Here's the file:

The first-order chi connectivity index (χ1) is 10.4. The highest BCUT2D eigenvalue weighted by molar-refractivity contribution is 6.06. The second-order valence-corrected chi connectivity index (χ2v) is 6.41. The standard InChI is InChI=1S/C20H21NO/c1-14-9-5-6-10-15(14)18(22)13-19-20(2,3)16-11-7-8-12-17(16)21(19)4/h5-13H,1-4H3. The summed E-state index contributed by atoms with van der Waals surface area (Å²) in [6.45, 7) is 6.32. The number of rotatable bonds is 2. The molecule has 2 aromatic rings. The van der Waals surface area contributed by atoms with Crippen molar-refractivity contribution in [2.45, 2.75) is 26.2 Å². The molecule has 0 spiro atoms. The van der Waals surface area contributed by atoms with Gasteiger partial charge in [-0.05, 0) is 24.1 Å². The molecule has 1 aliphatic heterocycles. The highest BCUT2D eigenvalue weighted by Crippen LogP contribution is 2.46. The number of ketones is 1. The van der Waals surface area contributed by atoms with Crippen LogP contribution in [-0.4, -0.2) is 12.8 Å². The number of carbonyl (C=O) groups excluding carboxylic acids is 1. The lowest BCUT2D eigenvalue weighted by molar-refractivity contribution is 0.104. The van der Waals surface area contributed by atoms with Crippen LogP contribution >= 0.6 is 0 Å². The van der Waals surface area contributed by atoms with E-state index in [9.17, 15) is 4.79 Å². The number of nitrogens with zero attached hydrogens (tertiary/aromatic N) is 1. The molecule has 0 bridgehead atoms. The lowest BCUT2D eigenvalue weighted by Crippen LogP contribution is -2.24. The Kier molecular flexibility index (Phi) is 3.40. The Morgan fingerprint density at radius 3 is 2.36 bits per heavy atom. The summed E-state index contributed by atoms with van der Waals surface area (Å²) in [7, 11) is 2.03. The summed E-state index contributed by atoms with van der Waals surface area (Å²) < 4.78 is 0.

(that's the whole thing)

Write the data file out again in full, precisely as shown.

The first-order chi connectivity index (χ1) is 10.4. The highest BCUT2D eigenvalue weighted by molar-refractivity contribution is 6.06. The second-order valence-corrected chi connectivity index (χ2v) is 6.41. The standard InChI is InChI=1S/C20H21NO/c1-14-9-5-6-10-15(14)18(22)13-19-20(2,3)16-11-7-8-12-17(16)21(19)4/h5-13H,1-4H3. The summed E-state index contributed by atoms with van der Waals surface area (Å²) in [6.45, 7) is 6.32. The number of rotatable bonds is 2. The molecule has 2 aromatic rings. The van der Waals surface area contributed by atoms with Crippen molar-refractivity contribution in [2.45, 2.75) is 26.2 Å². The molecule has 0 spiro atoms. The van der Waals surface area contributed by atoms with Gasteiger partial charge in [-0.05, 0) is 24.1 Å². The molecule has 1 aliphatic heterocycles. The highest BCUT2D eigenvalue weighted by Crippen LogP contribution is 2.46. The number of ketones is 1. The van der Waals surface area contributed by atoms with Crippen LogP contribution in [-0.4, -0.2) is 12.8 Å². The number of carbonyl (C=O) groups excluding carboxylic acids is 1. The lowest BCUT2D eigenvalue weighted by molar-refractivity contribution is 0.104. The van der Waals surface area contributed by atoms with Crippen LogP contribution >= 0.6 is 0 Å². The van der Waals surface area contributed by atoms with E-state index in [9.17, 15) is 4.79 Å². The number of nitrogens with zero attached hydrogens (tertiary/aromatic N) is 1. The molecule has 0 bridgehead atoms. The lowest BCUT2D eigenvalue weighted by Crippen LogP contribution is -2.24. The Kier molecular flexibility index (Phi) is 3.40. The Morgan fingerprint density at radius 3 is 2.36 bits per heavy atom. The summed E-state index contributed by atoms with van der Waals surface area (Å²) in [7, 11) is 2.03. The summed E-state index contributed by atoms with van der Waals surface area (Å²) < 4.78 is 0.